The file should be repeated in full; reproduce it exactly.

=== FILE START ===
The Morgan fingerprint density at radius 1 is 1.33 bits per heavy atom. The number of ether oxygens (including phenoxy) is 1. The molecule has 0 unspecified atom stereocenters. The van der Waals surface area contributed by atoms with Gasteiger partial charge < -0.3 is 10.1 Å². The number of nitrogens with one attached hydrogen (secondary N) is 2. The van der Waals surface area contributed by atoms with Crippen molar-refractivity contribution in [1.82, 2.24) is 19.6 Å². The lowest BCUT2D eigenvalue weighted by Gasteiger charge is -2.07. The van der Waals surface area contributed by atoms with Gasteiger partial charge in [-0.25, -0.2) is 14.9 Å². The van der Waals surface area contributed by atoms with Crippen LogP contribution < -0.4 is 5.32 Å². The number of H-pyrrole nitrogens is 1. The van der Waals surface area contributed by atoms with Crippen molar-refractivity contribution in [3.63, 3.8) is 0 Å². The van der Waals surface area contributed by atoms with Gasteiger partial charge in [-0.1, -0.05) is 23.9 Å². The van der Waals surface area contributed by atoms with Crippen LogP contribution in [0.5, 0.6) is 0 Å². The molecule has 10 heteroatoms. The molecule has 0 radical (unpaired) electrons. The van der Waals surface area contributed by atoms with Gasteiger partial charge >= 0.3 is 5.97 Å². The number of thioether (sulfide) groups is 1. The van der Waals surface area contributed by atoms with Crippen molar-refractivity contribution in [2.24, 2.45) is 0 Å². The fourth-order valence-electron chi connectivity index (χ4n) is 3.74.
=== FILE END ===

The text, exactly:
The Morgan fingerprint density at radius 1 is 1.33 bits per heavy atom. The number of ether oxygens (including phenoxy) is 1. The molecule has 0 unspecified atom stereocenters. The van der Waals surface area contributed by atoms with Gasteiger partial charge < -0.3 is 10.1 Å². The number of nitrogens with one attached hydrogen (secondary N) is 2. The van der Waals surface area contributed by atoms with Crippen molar-refractivity contribution in [1.82, 2.24) is 19.6 Å². The lowest BCUT2D eigenvalue weighted by Gasteiger charge is -2.07. The van der Waals surface area contributed by atoms with Gasteiger partial charge in [-0.25, -0.2) is 14.9 Å². The van der Waals surface area contributed by atoms with Crippen LogP contribution < -0.4 is 5.32 Å². The number of H-pyrrole nitrogens is 1. The van der Waals surface area contributed by atoms with Crippen molar-refractivity contribution in [3.63, 3.8) is 0 Å². The van der Waals surface area contributed by atoms with Gasteiger partial charge in [-0.1, -0.05) is 23.9 Å². The van der Waals surface area contributed by atoms with Crippen LogP contribution in [0.5, 0.6) is 0 Å². The molecule has 10 heteroatoms. The molecule has 0 radical (unpaired) electrons. The van der Waals surface area contributed by atoms with Gasteiger partial charge >= 0.3 is 5.97 Å². The number of thioether (sulfide) groups is 1. The van der Waals surface area contributed by atoms with Crippen molar-refractivity contribution in [2.24, 2.45) is 0 Å². The fourth-order valence-electron chi connectivity index (χ4n) is 3.74.